Yeah, that’s all the merit system violations. I think you just can’t generalize, Peter. There’s been some of the special counsels who not only broke the covenant, they tried to destroy it. There was a Special Counsel in the eighties named Alex Kozinski who actually taught courses to federal managers how to fire whistleblowers without getting caught by his own investigators. He would tutor them in his office, how to write up the terminations to fire whistleblowers.

Collins:

Is that the Kozinski who’s now a federal judge?

Devine:

He is the chief- the chief judge of the Ninth Circuit Court of Appeals, and if he hadn’t got caught by whistleblowers from the Office of Special Counsel, he’d be on the Supreme Court right now. There were 43 votes against his Ninth Circuit circuit confirmation, because of how he broke that covenant, betraying the trust that he had as a protector of whistleblowers.

Scott Bloch, the Special Counsel under the Bush Administration, his sentencing for whether or not he’d go to jail was postponed yesterday because the evidence had been doctored about why he shouldn’t go to jail, and he was such a horrible Special Counsel that he had to resign after the FBI raided his office, and he was covering up the evidence they were seeking. There have been some people who just- they were magnets for whistleblowers by their own staff at the whistleblower protection agency.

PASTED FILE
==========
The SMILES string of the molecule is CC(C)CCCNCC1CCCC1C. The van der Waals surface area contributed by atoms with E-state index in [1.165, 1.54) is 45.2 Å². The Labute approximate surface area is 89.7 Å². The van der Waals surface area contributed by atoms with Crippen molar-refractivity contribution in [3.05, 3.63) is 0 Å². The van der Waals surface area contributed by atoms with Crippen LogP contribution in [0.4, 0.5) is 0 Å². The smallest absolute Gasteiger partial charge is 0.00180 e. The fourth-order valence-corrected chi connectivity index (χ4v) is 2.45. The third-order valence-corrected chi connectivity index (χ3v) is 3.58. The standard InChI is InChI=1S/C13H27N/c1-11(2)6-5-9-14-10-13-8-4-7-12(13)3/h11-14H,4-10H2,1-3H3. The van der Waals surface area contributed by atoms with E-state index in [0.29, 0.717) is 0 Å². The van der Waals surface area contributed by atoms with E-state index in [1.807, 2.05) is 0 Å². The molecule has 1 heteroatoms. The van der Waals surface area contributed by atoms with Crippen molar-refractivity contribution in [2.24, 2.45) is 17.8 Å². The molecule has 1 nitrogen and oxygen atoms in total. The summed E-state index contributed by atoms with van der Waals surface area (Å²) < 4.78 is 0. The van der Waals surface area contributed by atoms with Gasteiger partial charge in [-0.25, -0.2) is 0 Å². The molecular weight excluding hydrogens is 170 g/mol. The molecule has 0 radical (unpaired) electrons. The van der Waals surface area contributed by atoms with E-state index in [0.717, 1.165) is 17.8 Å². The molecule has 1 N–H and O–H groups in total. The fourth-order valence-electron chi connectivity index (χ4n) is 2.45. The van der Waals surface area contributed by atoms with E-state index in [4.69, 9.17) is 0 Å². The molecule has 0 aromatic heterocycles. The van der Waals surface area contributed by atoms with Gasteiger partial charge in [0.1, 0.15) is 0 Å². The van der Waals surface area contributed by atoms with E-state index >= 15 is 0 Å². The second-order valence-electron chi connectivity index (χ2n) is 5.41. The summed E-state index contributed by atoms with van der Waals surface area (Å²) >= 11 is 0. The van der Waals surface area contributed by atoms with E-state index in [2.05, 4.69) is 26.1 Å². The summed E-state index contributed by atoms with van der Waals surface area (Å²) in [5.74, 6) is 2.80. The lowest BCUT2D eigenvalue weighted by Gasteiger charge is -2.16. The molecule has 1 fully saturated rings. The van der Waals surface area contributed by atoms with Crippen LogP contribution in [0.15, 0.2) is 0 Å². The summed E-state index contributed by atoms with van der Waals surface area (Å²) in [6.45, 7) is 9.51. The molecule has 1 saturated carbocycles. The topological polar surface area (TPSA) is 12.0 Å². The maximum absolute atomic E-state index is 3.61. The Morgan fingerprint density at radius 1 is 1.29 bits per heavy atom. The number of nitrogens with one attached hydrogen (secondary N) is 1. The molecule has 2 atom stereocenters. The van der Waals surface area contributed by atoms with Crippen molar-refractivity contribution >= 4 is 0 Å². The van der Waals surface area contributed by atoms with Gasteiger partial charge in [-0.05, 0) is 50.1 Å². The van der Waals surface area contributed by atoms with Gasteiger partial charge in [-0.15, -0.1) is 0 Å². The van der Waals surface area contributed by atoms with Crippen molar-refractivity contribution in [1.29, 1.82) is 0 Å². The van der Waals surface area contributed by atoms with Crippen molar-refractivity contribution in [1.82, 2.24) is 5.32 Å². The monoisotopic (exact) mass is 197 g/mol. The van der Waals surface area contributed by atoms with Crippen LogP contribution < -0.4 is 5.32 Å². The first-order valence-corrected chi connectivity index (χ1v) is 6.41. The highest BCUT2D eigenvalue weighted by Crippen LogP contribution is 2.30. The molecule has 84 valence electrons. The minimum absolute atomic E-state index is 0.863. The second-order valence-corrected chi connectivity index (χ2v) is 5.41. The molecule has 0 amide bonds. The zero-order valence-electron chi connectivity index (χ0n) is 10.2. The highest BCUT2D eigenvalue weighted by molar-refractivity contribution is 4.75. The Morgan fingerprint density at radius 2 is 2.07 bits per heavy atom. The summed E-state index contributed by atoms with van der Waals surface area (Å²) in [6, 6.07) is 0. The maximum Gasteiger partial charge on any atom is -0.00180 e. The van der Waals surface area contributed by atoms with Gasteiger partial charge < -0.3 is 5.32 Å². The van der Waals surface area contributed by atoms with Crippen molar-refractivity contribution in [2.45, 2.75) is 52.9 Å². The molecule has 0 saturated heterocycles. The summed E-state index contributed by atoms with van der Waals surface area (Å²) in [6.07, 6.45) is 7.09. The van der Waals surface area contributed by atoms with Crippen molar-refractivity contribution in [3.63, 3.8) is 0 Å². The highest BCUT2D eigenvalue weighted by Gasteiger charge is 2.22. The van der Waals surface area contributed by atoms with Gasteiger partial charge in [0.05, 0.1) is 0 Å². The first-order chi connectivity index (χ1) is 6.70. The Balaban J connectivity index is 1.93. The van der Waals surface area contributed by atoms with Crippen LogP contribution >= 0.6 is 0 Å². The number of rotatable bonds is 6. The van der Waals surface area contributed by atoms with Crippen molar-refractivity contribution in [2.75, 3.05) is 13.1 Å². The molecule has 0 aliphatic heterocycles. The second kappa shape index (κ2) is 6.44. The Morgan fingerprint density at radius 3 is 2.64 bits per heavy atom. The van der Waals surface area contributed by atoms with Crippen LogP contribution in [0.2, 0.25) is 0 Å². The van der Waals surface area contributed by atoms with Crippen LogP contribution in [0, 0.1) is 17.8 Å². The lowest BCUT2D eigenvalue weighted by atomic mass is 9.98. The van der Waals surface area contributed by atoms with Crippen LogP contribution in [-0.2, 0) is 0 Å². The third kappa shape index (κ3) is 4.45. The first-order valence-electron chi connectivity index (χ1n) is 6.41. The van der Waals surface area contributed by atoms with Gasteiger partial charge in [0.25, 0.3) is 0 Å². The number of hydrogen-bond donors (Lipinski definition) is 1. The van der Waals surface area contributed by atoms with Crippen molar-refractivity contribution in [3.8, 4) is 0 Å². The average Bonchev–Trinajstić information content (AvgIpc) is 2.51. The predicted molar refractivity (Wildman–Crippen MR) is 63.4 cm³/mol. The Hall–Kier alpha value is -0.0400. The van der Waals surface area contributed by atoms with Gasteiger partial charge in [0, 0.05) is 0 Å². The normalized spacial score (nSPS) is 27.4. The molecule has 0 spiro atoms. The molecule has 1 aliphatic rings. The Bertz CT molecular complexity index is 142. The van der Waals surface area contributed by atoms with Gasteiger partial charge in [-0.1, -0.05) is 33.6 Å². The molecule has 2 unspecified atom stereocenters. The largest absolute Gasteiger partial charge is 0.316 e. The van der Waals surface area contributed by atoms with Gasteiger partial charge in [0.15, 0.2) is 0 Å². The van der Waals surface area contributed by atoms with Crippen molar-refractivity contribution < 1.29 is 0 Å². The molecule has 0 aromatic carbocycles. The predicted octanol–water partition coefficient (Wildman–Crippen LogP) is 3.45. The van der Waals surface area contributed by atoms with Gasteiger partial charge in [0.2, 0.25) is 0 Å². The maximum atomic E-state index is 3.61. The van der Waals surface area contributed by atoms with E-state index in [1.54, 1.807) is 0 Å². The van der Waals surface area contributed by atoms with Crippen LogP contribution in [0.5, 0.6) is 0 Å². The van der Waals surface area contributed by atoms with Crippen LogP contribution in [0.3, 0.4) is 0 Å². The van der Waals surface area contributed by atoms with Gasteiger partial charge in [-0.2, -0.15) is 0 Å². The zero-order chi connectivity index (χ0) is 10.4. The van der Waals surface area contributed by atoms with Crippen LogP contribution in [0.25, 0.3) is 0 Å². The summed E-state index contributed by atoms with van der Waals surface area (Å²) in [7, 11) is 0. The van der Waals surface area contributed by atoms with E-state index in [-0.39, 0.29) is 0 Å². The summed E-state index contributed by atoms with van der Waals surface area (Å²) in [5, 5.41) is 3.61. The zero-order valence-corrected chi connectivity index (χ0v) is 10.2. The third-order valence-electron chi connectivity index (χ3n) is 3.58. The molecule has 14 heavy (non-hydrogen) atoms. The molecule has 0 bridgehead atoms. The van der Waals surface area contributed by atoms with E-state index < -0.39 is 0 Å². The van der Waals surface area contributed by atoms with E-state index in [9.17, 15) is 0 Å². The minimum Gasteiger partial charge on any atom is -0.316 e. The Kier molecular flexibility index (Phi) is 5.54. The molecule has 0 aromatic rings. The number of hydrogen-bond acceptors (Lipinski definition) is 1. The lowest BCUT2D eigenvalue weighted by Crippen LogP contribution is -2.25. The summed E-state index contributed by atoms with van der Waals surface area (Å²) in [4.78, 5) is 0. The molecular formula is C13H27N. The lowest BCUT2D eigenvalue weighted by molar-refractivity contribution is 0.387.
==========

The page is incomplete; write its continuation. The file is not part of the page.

But it’s not fair to generalize. There are some other folks who really made a difference and Joe and other members of the community, they’re observers a lot of times of what happens. I have to deliver results for people whose professional lives are at stake. And I can tell you that, right now, the Office of Special Counsel is working their tails off, and they’re getting results for whistleblowers, and a lot of- their leadership is composed of former free speech activists and employee rights activists, their whole careers. It’s not fair to say that one institution is always good or always bad, that’s just not the way life operates. And right now, we’ve gone from warning whistleblowers not to sabotage themselves by filing complaints with the Office of Special Counsel. We’ve gone from that perspective five years ago to the Office of Special Counsel being the first option to help whistleblowers, and it’s completely just dependent on the results.

Cute. Notice, however, that Devine never really answered the specific question posed by Collins: “do you share his characterization about what he calls the ‘broken covenant’ that those who occupy the OSC have failed to operate within the law, and to properly report on cases of the PPP?”